WASHINGTON (Reuters) - A U.S. Treasury official said the United States considers Russian President Vladimir Putin to be corrupt and that it has known this for “many, many years,” the BBC reported on Monday.
Adam Szubin, acting Treasury secretary for terrorism and financial crimes, said in an interview with BBC Panorama that the Russian president has been amassing secret wealth.
“We’ve seen him enriching his friends, his close allies and marginalizing those who he doesn’t view as friends using state assets. Whether that’s Russia’s energy wealth, whether it’s other state contracts, he directs those to whom he believes will serve him and excludes those who don’t. To me, that is a picture of corruption,” Szubin was quoted as saying.
The BBC report said Szubin declined to comment on a 2007 Central Intelligence Agency report that estimated Putin’s wealth at $40 billion, but he said the Russian leader’s stated wealth is an underestimation.
“He supposedly draws a state salary of something like $110,000 a year,” Szubin said. “That is not an accurate statement of the man’s wealth, and he has longtime training and practices in terms of how to mask his actual wealth.”
The Kremlin has denied such allegations. For his part, Putin has repeatedly said that he has read press reports about his immense wealth, including that he was even the world’s richest man, but he has denied those reports as nonsense.
Putin’s public financial disclosures depict a man of modest means. In April, Putin declared 2014 income of 7.65 million roubles ($119,000). He listed the ownership of two modest apartments and a share in a car parking garage.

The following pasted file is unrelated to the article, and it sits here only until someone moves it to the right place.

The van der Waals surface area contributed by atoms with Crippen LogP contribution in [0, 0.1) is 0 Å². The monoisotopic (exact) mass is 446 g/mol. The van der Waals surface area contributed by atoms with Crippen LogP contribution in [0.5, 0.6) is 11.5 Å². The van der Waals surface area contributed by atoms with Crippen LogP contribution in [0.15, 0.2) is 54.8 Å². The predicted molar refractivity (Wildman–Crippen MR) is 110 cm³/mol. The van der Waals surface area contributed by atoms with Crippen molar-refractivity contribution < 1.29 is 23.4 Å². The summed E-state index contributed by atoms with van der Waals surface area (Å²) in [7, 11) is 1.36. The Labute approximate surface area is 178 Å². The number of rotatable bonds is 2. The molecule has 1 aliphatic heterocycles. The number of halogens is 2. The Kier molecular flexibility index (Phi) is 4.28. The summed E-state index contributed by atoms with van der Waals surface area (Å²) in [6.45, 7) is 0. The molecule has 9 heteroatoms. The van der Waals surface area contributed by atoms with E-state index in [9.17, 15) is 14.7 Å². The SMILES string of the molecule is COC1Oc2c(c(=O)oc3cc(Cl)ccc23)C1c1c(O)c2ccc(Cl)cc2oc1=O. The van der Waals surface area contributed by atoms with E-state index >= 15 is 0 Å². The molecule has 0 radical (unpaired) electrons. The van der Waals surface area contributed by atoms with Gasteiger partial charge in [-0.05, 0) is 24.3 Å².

The United States has placed sanctions on a number of Russian businessmen loyal to Putin as part of its drive to put pressure on Russia for its intervention in Ukraine.
In March 2014, the U.S. Treasury Department tied Putin to profits from one of the sanctioned businessmen, Gennady Timchenko, a long-time Putin acquaintance and then co-owner of Gunvor, which trades nearly 3 percent of the world’s oil.
“Timchenko activities in the energy sector have been directly linked to Putin. Putin has investments in Gunvor and may have access to Gunvor funds,” the department said in a statement announcing the sanctions. (r.reuters.com/baq77v)
Geneva-based Gunvor, which has not been sanctioned, denied the allegations in the Treasury statement. “President Putin does not and never has had any ownership, beneficial or otherwise, in Gunvor. He is not a beneficiary of Gunvor or its activities,” company spokesman Seth Thomas Pietras said in an email.
The BBC report came just days after a British inquiry concluded that Putin likely approved a 2006 Russian intelligence operation to murder ex-KGB agent Alexander Litvinenko with radioactive polonium-210 in London.
Reporting by Doina Chiacu; Editing by Richard Chang and Paul Simao
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